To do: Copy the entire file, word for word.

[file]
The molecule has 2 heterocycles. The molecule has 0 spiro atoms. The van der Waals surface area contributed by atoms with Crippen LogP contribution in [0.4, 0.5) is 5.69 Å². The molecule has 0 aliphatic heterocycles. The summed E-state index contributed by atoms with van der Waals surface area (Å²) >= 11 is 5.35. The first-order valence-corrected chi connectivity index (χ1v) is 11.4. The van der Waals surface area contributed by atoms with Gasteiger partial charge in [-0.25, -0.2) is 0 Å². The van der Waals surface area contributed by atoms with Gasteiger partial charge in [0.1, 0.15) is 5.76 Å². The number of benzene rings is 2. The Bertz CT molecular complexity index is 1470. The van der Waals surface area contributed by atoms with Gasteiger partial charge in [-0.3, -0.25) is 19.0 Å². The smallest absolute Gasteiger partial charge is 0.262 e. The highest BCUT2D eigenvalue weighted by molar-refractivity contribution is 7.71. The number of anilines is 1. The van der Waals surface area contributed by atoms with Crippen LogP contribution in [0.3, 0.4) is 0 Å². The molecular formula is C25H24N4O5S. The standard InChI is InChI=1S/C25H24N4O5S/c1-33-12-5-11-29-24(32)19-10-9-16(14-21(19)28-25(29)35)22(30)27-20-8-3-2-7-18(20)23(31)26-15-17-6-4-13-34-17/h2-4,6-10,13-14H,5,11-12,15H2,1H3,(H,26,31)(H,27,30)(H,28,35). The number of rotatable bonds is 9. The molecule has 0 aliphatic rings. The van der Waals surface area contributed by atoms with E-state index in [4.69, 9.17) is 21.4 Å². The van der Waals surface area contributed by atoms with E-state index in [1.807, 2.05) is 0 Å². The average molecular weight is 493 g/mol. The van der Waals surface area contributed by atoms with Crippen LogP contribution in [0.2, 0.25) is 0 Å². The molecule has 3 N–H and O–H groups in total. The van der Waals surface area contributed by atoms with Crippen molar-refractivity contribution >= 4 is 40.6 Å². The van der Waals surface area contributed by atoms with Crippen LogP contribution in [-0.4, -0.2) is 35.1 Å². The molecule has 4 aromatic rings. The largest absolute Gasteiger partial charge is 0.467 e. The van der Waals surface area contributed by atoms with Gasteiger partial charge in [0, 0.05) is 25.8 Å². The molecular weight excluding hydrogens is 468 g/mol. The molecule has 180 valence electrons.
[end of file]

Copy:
The molecule has 2 heterocycles. The molecule has 0 spiro atoms. The van der Waals surface area contributed by atoms with Crippen LogP contribution in [0.4, 0.5) is 5.69 Å². The molecule has 0 aliphatic heterocycles. The summed E-state index contributed by atoms with van der Waals surface area (Å²) >= 11 is 5.35. The first-order valence-corrected chi connectivity index (χ1v) is 11.4. The van der Waals surface area contributed by atoms with Gasteiger partial charge in [-0.25, -0.2) is 0 Å². The van der Waals surface area contributed by atoms with Gasteiger partial charge in [0.1, 0.15) is 5.76 Å². The number of benzene rings is 2. The Bertz CT molecular complexity index is 1470. The van der Waals surface area contributed by atoms with Gasteiger partial charge in [-0.3, -0.25) is 19.0 Å². The smallest absolute Gasteiger partial charge is 0.262 e. The highest BCUT2D eigenvalue weighted by molar-refractivity contribution is 7.71. The number of anilines is 1. The van der Waals surface area contributed by atoms with Crippen LogP contribution in [0.3, 0.4) is 0 Å². The molecular formula is C25H24N4O5S. The standard InChI is InChI=1S/C25H24N4O5S/c1-33-12-5-11-29-24(32)19-10-9-16(14-21(19)28-25(29)35)22(30)27-20-8-3-2-7-18(20)23(31)26-15-17-6-4-13-34-17/h2-4,6-10,13-14H,5,11-12,15H2,1H3,(H,26,31)(H,27,30)(H,28,35). The number of rotatable bonds is 9. The molecule has 0 aliphatic rings. The van der Waals surface area contributed by atoms with E-state index in [4.69, 9.17) is 21.4 Å². The van der Waals surface area contributed by atoms with E-state index in [1.807, 2.05) is 0 Å². The average molecular weight is 493 g/mol. The van der Waals surface area contributed by atoms with Crippen LogP contribution in [0.2, 0.25) is 0 Å². The molecule has 3 N–H and O–H groups in total. The van der Waals surface area contributed by atoms with Crippen molar-refractivity contribution >= 4 is 40.6 Å². The van der Waals surface area contributed by atoms with Crippen LogP contribution in [-0.4, -0.2) is 35.1 Å². The molecule has 4 aromatic rings. The largest absolute Gasteiger partial charge is 0.467 e. The van der Waals surface area contributed by atoms with Gasteiger partial charge in [0, 0.05) is 25.8 Å². The molecular weight excluding hydrogens is 468 g/mol. The molecule has 180 valence electrons.